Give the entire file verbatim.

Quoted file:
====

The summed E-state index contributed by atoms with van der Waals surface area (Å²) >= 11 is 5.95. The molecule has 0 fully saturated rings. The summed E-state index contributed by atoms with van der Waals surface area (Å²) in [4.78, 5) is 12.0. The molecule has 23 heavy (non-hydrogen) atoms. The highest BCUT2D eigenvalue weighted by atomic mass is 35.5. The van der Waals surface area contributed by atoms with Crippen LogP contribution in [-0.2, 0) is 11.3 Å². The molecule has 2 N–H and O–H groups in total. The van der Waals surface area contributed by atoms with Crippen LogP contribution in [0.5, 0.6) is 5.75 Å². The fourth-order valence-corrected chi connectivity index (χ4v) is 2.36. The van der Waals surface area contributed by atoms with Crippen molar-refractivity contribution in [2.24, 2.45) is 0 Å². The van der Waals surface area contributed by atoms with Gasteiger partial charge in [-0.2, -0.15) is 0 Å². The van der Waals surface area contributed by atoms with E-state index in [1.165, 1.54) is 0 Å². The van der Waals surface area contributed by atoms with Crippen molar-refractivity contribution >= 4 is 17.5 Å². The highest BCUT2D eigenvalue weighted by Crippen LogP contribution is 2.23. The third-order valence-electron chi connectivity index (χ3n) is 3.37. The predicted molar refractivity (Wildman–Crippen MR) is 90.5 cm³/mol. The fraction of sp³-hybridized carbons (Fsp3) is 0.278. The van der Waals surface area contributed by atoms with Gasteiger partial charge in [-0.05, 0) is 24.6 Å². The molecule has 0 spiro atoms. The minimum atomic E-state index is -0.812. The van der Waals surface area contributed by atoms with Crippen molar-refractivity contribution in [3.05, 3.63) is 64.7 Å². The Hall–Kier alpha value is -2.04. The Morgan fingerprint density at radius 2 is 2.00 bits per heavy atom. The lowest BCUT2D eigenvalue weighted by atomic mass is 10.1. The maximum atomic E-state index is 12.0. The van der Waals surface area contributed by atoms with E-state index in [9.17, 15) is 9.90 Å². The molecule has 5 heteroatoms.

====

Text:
The summed E-state index contributed by atoms with van der Waals surface area (Å²) >= 11 is 5.95. The molecule has 0 fully saturated rings. The summed E-state index contributed by atoms with van der Waals surface area (Å²) in [4.78, 5) is 12.0. The molecule has 23 heavy (non-hydrogen) atoms. The highest BCUT2D eigenvalue weighted by atomic mass is 35.5. The van der Waals surface area contributed by atoms with Crippen LogP contribution in [-0.2, 0) is 11.3 Å². The molecule has 2 N–H and O–H groups in total. The van der Waals surface area contributed by atoms with Crippen LogP contribution in [0.5, 0.6) is 5.75 Å². The fourth-order valence-corrected chi connectivity index (χ4v) is 2.36. The van der Waals surface area contributed by atoms with Crippen molar-refractivity contribution in [2.24, 2.45) is 0 Å². The van der Waals surface area contributed by atoms with Gasteiger partial charge in [-0.2, -0.15) is 0 Å². The van der Waals surface area contributed by atoms with E-state index in [1.165, 1.54) is 0 Å². The van der Waals surface area contributed by atoms with Crippen molar-refractivity contribution >= 4 is 17.5 Å². The highest BCUT2D eigenvalue weighted by Crippen LogP contribution is 2.23. The third-order valence-electron chi connectivity index (χ3n) is 3.37. The predicted molar refractivity (Wildman–Crippen MR) is 90.5 cm³/mol. The fraction of sp³-hybridized carbons (Fsp3) is 0.278. The van der Waals surface area contributed by atoms with Gasteiger partial charge in [-0.05, 0) is 24.6 Å². The molecule has 0 spiro atoms. The minimum atomic E-state index is -0.812. The van der Waals surface area contributed by atoms with Crippen molar-refractivity contribution in [3.05, 3.63) is 64.7 Å². The Hall–Kier alpha value is -2.04. The Morgan fingerprint density at radius 2 is 2.00 bits per heavy atom. The lowest BCUT2D eigenvalue weighted by atomic mass is 10.1. The maximum atomic E-state index is 12.0. The van der Waals surface area contributed by atoms with E-state index in [9.17, 15) is 9.90 Å². The molecule has 5 heteroatoms.